The old link love she ain't what she used to be.
Before having my say on this weeks bitchmeme I thought I would wait for the situation to calm down and look back on one of the issues raised - that of where we should be linking to.
As is often the case when emotions are running high the situation can rapidly spiral out of control which is what seemed to happen yesterday. Points are made and in the effort to strike while the iron is hot things may not be said in exactly the way we would like and, as such, ambiguity can creep in causing misinterpretation.
The particular problem of linking arose as Robert Scoble linked to a conversation on FriendFeed instead of the source post by David Risley. David was unhappy with this claiming it was done to deny him the "Scoble Google Juice" - the large body of traffic that invariably follows anything Scoble discusses. I don't wish to comment here on the rights or wrongs of what happened but feel that the issue itself should be addressed.
Now, the issue of where we should be linking to is not a new one, the last time a similar row broke out - which coincidentally involved Scoble again - was the beginning of last year when he claimed that large sites (such as Engadget etc.) didn't link out to the small guy - he had to back track. Sue Polinksy followed this by asking if big bloggers should also be linking to the little guy instead of sticking within the A-list echo chamber, Robert followed up with his own thoughts and, at the time, the overall opinion was a resounding 'yes' but is this necessarily the case today?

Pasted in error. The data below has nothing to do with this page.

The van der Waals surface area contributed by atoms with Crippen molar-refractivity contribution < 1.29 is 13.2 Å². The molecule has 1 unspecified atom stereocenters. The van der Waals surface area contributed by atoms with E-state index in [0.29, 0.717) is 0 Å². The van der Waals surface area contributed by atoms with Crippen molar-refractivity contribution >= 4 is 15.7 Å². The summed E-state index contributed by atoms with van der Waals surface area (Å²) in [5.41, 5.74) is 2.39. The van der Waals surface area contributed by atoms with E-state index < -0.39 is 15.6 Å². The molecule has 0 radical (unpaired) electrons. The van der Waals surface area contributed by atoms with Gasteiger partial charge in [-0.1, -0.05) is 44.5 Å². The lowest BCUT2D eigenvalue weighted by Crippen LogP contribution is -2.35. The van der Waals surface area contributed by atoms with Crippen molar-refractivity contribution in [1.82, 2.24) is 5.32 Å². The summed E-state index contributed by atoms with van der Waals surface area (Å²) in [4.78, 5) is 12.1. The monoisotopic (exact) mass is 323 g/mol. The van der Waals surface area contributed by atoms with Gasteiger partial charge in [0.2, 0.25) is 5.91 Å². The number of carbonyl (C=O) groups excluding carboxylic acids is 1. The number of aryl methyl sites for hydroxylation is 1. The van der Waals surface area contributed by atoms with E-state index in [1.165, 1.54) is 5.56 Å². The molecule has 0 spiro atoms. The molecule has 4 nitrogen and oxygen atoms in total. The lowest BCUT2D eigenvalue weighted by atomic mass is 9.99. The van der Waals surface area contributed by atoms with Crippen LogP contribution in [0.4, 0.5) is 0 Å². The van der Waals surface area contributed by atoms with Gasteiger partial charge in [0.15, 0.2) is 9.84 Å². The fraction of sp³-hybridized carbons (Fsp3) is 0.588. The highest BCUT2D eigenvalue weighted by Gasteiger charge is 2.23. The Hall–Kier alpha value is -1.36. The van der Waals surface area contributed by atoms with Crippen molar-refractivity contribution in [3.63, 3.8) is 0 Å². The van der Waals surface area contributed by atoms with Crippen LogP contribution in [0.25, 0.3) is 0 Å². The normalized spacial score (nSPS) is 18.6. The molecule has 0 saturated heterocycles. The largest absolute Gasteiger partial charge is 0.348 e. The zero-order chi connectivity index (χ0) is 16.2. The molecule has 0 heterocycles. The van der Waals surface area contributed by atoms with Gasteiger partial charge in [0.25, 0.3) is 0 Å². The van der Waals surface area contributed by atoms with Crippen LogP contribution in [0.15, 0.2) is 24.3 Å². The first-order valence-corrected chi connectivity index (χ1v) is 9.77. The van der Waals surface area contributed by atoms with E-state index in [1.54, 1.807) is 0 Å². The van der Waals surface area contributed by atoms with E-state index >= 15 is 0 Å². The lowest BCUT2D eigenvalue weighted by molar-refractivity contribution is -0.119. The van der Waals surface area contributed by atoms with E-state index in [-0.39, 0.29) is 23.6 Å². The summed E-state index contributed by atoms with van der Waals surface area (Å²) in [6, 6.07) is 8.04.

The web has been changing considerably - aggregators and the like are forcing us to adapt to new ways of gathering information, sourcing our content and generating links to our blogs. The arguments around comment fragmentation don't appear to be going away any time soon so what are our responsibilities? Should bloggers, as Corvida of SheGeeks suggests, make an effort to post comments at the source location and by, the same extension, should we also be linking back to the original post rather than any discussion that may relate to it? Is it just common decency to do so?
Social bookmarking sites such as Digg, Mixx and Sphinn have gotten us in to the habit of asking for votes at a location remote to our blogs in the hope that the more votes a story receives the more traffic it will generate back to our blogs. Is the process of adding Likes and Comments to FriendFeed so different?
Signal to noise
The recent discussion about the noise level on FriendFeed has prompted some to suggest that there should be a way of filtereing our streams with maybe only those items that have been liked or have comments showing. This would be a way of filtering by popularity - a similar thing to how Digg and the like operate on their front pages.
If an influential blogger were to link to a conversation on FriendFeed rather than the orignal post and those who followed that link found 30 empassioned comments waiting for them would they not feel the need to check out the source to see what all the fuss was about?
Are there any answers?
The way we use the web has altered and opinions that were valid a year ago may not hold the same weight as they used to. How long before our source content becomes fragmented rather than just the comments? Will we see a move towards posting away from our blogs (we already do guest posts) so that the source itself is in the same place as the reactions? A FriendFeed blog anyone? Could something like this even spell the beginning of the end for blogs as we know them?
Image by David (North60).